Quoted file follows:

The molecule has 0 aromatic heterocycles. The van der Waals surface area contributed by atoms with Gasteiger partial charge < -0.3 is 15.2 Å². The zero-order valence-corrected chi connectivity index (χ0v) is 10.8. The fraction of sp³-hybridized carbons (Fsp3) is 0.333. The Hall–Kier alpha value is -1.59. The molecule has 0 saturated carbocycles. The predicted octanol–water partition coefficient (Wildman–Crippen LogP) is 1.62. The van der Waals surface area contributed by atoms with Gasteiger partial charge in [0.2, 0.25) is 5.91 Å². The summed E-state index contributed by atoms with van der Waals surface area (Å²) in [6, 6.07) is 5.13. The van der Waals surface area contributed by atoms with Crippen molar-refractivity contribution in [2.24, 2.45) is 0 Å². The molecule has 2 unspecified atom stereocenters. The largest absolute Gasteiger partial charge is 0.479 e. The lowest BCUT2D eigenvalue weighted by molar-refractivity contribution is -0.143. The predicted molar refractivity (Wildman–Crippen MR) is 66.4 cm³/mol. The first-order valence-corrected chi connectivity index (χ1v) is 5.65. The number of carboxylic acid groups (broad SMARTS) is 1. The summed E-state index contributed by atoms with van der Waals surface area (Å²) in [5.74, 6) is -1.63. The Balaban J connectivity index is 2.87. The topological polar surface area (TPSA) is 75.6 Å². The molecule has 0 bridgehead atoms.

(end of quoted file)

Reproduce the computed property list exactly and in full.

The molecule has 0 aromatic heterocycles. The van der Waals surface area contributed by atoms with Gasteiger partial charge < -0.3 is 15.2 Å². The zero-order valence-corrected chi connectivity index (χ0v) is 10.8. The fraction of sp³-hybridized carbons (Fsp3) is 0.333. The Hall–Kier alpha value is -1.59. The molecule has 0 saturated carbocycles. The predicted octanol–water partition coefficient (Wildman–Crippen LogP) is 1.62. The van der Waals surface area contributed by atoms with Gasteiger partial charge in [0.2, 0.25) is 5.91 Å². The summed E-state index contributed by atoms with van der Waals surface area (Å²) in [6, 6.07) is 5.13. The van der Waals surface area contributed by atoms with Crippen molar-refractivity contribution in [2.24, 2.45) is 0 Å². The molecule has 2 unspecified atom stereocenters. The largest absolute Gasteiger partial charge is 0.479 e. The lowest BCUT2D eigenvalue weighted by molar-refractivity contribution is -0.143. The predicted molar refractivity (Wildman–Crippen MR) is 66.4 cm³/mol. The first-order valence-corrected chi connectivity index (χ1v) is 5.65. The number of carboxylic acid groups (broad SMARTS) is 1. The summed E-state index contributed by atoms with van der Waals surface area (Å²) in [5.74, 6) is -1.63. The Balaban J connectivity index is 2.87. The topological polar surface area (TPSA) is 75.6 Å². The molecule has 0 bridgehead atoms.